The Research on the Deposition Regularity of Suspended Particles in Storm Sewer

  • Cuiyun Liu
  • Shuai Tan
  • Xiaohua Zhang
  • Jinpeng Yu
  • Yanhua Xu
  • Yonghai Xu


The deposition process of suspended particles in storm sewer has been simulated to explore the depositional regularity of storm sewer under different conditions of pipelines and suspended particles. The maximum deposition position, maximum deposition rate, and average deposition velocity of suspended particles have been calculated according to the mathematical models. The results show that the different conditions have a great influence on the deposition process in the pipeline. The higher concentration, the larger fullness and particle size or the smaller flow velocity and pipe slope, the more serious the deposition in the front section of the pipeline. The mathematical models show that the five factors have different effects on the maximum deposition position, maximum deposition rate, and average deposition velocity in the pipeline. When the concentration, particle size, and fullness increase, the maximum deposition position of suspended particles is removed forward. When the concentration and flow velocity increases, the maximum deposition rate tends to decrease, while it rises with the increase of particle size. In the case of high concentration or large particle size, the average deposition velocity of the suspended particles is larger, and it rises first and then decreases when flow velocity increases. Under the test conditions, when the flow velocity is in the range of 0.3–0.35 m/s, the average deposition velocity reaches the maximum.


Storm sewer Suspended particles Deposition position Deposition rate Deposition velocity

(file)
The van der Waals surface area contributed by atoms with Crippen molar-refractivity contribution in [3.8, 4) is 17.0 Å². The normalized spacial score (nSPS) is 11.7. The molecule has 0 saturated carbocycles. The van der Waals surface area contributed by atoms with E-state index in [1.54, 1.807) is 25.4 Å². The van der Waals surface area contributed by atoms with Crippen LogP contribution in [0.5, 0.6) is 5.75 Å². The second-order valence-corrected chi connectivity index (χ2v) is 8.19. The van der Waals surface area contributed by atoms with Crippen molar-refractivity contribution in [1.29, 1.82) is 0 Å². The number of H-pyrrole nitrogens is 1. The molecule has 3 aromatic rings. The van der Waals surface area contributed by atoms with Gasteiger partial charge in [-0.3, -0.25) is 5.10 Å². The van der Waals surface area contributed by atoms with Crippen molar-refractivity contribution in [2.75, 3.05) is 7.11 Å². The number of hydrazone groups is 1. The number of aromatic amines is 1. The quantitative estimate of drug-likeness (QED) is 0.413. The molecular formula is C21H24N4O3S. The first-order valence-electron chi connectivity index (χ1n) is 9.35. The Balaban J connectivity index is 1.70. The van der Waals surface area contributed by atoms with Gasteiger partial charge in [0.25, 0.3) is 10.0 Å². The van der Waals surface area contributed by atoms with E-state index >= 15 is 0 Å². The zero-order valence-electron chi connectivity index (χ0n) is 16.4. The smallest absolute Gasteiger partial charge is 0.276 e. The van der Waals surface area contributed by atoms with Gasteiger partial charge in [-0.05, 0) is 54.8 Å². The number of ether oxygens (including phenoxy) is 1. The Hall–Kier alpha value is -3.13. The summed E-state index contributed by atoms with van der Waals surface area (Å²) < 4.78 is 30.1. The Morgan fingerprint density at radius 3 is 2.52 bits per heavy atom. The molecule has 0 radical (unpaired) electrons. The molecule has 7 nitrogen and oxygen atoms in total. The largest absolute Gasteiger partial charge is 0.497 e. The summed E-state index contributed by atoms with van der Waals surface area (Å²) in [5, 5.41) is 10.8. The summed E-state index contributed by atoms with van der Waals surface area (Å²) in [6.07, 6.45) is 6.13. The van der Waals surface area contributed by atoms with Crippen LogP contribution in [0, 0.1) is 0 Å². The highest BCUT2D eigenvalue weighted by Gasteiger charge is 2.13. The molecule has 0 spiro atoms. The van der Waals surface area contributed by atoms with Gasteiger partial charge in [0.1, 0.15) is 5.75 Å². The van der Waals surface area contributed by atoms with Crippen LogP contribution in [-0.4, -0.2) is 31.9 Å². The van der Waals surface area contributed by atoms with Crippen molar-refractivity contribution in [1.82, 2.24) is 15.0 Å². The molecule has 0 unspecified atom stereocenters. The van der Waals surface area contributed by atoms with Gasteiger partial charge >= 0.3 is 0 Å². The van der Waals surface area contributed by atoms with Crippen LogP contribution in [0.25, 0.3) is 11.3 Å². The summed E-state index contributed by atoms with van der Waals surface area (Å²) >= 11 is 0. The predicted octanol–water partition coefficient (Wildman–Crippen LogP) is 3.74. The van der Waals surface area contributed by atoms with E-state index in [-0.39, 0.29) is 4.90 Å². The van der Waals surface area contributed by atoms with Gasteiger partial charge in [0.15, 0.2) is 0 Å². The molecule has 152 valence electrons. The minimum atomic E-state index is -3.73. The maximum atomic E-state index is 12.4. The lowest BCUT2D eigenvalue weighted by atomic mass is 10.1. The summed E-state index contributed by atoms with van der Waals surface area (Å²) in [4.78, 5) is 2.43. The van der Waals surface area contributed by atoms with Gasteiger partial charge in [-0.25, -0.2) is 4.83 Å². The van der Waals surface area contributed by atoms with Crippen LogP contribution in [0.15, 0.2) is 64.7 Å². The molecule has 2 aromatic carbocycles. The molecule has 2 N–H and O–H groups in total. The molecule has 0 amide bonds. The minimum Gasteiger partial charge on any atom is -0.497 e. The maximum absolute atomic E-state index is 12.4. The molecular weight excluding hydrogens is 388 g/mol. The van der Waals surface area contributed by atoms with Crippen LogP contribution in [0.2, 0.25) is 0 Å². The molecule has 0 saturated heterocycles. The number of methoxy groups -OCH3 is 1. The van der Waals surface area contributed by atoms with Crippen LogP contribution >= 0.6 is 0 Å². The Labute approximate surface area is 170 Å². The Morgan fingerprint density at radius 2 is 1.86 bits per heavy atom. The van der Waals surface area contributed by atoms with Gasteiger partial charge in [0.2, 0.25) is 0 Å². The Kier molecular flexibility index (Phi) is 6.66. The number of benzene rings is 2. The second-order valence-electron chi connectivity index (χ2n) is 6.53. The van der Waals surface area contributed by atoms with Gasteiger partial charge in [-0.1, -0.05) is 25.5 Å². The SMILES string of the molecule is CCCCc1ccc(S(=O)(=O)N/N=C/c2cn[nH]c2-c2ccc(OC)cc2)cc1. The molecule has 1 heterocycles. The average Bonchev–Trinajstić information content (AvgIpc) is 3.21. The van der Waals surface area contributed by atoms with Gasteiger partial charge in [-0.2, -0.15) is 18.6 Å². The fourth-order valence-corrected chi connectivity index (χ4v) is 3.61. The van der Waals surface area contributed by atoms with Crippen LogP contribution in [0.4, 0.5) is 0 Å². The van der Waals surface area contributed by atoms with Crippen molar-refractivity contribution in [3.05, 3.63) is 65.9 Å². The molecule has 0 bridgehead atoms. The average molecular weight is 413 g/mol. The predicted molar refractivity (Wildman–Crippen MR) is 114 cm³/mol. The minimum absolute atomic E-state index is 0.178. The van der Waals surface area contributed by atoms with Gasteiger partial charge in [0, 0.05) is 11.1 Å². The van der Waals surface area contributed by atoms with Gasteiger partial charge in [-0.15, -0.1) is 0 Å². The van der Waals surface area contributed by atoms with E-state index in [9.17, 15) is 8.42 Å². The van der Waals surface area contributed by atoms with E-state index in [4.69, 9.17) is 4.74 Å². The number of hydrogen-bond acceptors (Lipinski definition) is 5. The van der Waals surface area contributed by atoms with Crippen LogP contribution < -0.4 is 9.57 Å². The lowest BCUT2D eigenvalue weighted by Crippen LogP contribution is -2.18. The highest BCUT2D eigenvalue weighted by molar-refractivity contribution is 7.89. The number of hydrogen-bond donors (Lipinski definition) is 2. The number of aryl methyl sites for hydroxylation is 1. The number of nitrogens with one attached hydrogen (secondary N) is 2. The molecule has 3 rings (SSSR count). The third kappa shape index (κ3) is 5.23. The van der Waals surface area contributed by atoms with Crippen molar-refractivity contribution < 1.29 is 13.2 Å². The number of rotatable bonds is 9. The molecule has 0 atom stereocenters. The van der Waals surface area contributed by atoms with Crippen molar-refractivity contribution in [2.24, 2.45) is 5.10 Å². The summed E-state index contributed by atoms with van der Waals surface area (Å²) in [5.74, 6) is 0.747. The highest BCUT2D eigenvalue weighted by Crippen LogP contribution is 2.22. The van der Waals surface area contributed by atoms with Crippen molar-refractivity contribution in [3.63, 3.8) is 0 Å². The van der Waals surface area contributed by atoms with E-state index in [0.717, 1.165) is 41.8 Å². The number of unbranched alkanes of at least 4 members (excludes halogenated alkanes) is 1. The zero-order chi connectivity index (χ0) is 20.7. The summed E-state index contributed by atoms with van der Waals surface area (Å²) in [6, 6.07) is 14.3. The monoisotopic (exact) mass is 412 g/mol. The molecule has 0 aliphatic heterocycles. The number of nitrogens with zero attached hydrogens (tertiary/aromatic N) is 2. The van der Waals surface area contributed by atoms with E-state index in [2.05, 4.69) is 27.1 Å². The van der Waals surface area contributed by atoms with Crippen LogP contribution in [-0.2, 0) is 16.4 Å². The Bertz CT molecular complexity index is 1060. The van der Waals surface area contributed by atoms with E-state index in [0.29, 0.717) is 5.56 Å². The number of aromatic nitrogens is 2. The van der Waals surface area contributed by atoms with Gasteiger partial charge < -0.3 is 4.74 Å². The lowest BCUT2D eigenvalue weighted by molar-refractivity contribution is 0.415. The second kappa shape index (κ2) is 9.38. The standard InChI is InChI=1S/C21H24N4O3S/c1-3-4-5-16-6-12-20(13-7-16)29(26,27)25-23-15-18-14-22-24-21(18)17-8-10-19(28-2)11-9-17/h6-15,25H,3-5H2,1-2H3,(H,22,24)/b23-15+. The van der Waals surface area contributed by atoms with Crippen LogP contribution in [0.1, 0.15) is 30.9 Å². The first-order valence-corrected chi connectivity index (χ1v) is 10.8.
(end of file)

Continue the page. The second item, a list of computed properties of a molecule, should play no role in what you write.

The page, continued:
Funding Information

This research was supported by the Natural Science Foundation of the Jiangsu Province in China (BK20150959), National College Students Innovation and Entrepreneurship Training Program (201710291051), and Yang Jinfeng plan of Yangzhou in Jiangsu Province (YZLYJFJH2016YB098).


  1. Ab Ghani, A., & Azamathulla, H. M. (2011). Gene-expression programming for sediment transport in sewer pipe systems. Journal of Pipeline Systems Engineering and Practice, 2(3), 102–106.CrossRefGoogle Scholar
  2. Ab-Ghani, A. (1993). Sediment transport in sewers. University of Newcastle, Upon Tyne.Google Scholar
  3. Ashley, R., Crabtree, B., Fraser, A., et al. (2003). European research into sewer sediments and associated pollutants and processes. Journal of Hydraulic Engineering-Asce, 129(4), 267–275.CrossRefGoogle Scholar
  4. Aytek, A., & Kisi, O. (2008). A genetic programming approach to suspended sediment modeling. Journal of Hydrology, 351(3–4), 288–298.CrossRefGoogle Scholar
  5. Azamathulla, H. M., Ab Ghani, A., & Fei, S. Y. (2012). ANFIS-based approach for predicting sediment transport in clean sewer. Applied Soft Computing, 12, 1227–1230.CrossRefGoogle Scholar
  6. Banasiak, R., Verhoeven, R., De, S. R., et al. (2005). The erosion behavior of biologically active sewer sediment deposits: observations from a laboratory study. Water Research, 39(20), 5221–5231.CrossRefGoogle Scholar
  7. Becouze-Lareure, C., Thiebaud, L., Bazin, C., et al. (2016). Dynamics of toxicity within different compartments of a peri-urban river subject to combined sewer overflow discharges. Science of the Total Environment, 539(1), 503–514.CrossRefGoogle Scholar
  8. Bersinger, T., Le, H. I., Bareille, G., et al. (2015). Assessement of erosion and sedimentation dynamic in a combined sewer network using online turbidity monitoring. Water Science and Technology, 72(8), 1375–1382.CrossRefGoogle Scholar
  9. Butler, D., May, R., & John, A. (2003). Self-cleansing sewer design based on sediment transport principles. Journal of Hydraulic Engineering, 192(4), 276–280.CrossRefGoogle Scholar
  10. Carnacina, I., Larrarte, F., & Leonardi, N. (2017). Acoustic measurement and morphological features of organic sediment deposits in combined sewer networks. Water Research, 112(4), 279–290.CrossRefGoogle Scholar
  11. Caviedes-Voullième, D., Morales-Hernández, M., Juez, C., et al. (2017). Two-dimensional numerical simulation of bed-load transport of a finite-depth sediment layer: applications to channel flushing. Journal of Hydraulic Engineering, 143(9), 04017034.CrossRefGoogle Scholar